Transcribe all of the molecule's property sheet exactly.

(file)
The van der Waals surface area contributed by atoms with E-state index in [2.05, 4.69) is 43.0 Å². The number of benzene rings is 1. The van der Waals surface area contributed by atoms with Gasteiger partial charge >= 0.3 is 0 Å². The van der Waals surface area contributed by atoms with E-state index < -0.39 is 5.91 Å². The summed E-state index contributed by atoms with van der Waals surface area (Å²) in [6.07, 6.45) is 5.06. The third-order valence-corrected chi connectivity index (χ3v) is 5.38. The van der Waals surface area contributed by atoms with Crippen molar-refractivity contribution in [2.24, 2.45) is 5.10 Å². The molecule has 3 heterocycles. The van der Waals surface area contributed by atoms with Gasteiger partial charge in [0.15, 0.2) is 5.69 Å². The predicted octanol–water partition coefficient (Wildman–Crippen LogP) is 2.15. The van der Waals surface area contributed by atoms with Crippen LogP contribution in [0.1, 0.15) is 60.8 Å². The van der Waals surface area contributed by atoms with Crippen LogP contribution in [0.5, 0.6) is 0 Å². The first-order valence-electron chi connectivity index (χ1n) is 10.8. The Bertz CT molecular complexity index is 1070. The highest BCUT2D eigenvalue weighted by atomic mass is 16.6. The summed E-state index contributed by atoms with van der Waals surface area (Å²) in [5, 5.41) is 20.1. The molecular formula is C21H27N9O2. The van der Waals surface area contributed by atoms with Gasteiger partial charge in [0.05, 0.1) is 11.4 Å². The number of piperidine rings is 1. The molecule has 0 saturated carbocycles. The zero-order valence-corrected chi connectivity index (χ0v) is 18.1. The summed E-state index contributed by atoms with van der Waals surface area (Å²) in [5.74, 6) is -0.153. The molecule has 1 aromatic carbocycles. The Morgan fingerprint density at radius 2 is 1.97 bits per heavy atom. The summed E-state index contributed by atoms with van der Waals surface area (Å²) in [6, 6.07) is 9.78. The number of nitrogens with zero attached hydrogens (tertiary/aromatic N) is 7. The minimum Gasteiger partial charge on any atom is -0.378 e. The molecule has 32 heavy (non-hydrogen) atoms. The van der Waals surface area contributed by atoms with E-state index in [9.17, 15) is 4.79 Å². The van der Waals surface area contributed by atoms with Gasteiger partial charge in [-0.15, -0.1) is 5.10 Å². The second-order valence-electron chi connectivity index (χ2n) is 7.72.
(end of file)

The van der Waals surface area contributed by atoms with E-state index in [2.05, 4.69) is 43.0 Å². The number of benzene rings is 1. The van der Waals surface area contributed by atoms with Gasteiger partial charge >= 0.3 is 0 Å². The van der Waals surface area contributed by atoms with E-state index < -0.39 is 5.91 Å². The summed E-state index contributed by atoms with van der Waals surface area (Å²) in [6.07, 6.45) is 5.06. The third-order valence-corrected chi connectivity index (χ3v) is 5.38. The van der Waals surface area contributed by atoms with Crippen molar-refractivity contribution in [2.24, 2.45) is 5.10 Å². The molecule has 3 heterocycles. The van der Waals surface area contributed by atoms with Gasteiger partial charge in [0.15, 0.2) is 5.69 Å². The predicted octanol–water partition coefficient (Wildman–Crippen LogP) is 2.15. The van der Waals surface area contributed by atoms with Crippen LogP contribution in [0.1, 0.15) is 60.8 Å². The van der Waals surface area contributed by atoms with Crippen LogP contribution in [0.5, 0.6) is 0 Å². The first-order valence-electron chi connectivity index (χ1n) is 10.8. The Bertz CT molecular complexity index is 1070. The highest BCUT2D eigenvalue weighted by atomic mass is 16.6. The summed E-state index contributed by atoms with van der Waals surface area (Å²) in [5, 5.41) is 20.1. The molecular formula is C21H27N9O2. The van der Waals surface area contributed by atoms with Gasteiger partial charge in [0.05, 0.1) is 11.4 Å². The number of piperidine rings is 1. The molecule has 0 saturated carbocycles. The zero-order valence-corrected chi connectivity index (χ0v) is 18.1. The summed E-state index contributed by atoms with van der Waals surface area (Å²) in [5.74, 6) is -0.153. The molecule has 1 aromatic carbocycles. The Morgan fingerprint density at radius 2 is 1.97 bits per heavy atom. The summed E-state index contributed by atoms with van der Waals surface area (Å²) in [6, 6.07) is 9.78. The number of nitrogens with zero attached hydrogens (tertiary/aromatic N) is 7. The minimum Gasteiger partial charge on any atom is -0.378 e. The molecule has 32 heavy (non-hydrogen) atoms. The van der Waals surface area contributed by atoms with E-state index in [9.17, 15) is 4.79 Å². The van der Waals surface area contributed by atoms with Gasteiger partial charge in [-0.15, -0.1) is 5.10 Å². The second-order valence-electron chi connectivity index (χ2n) is 7.72.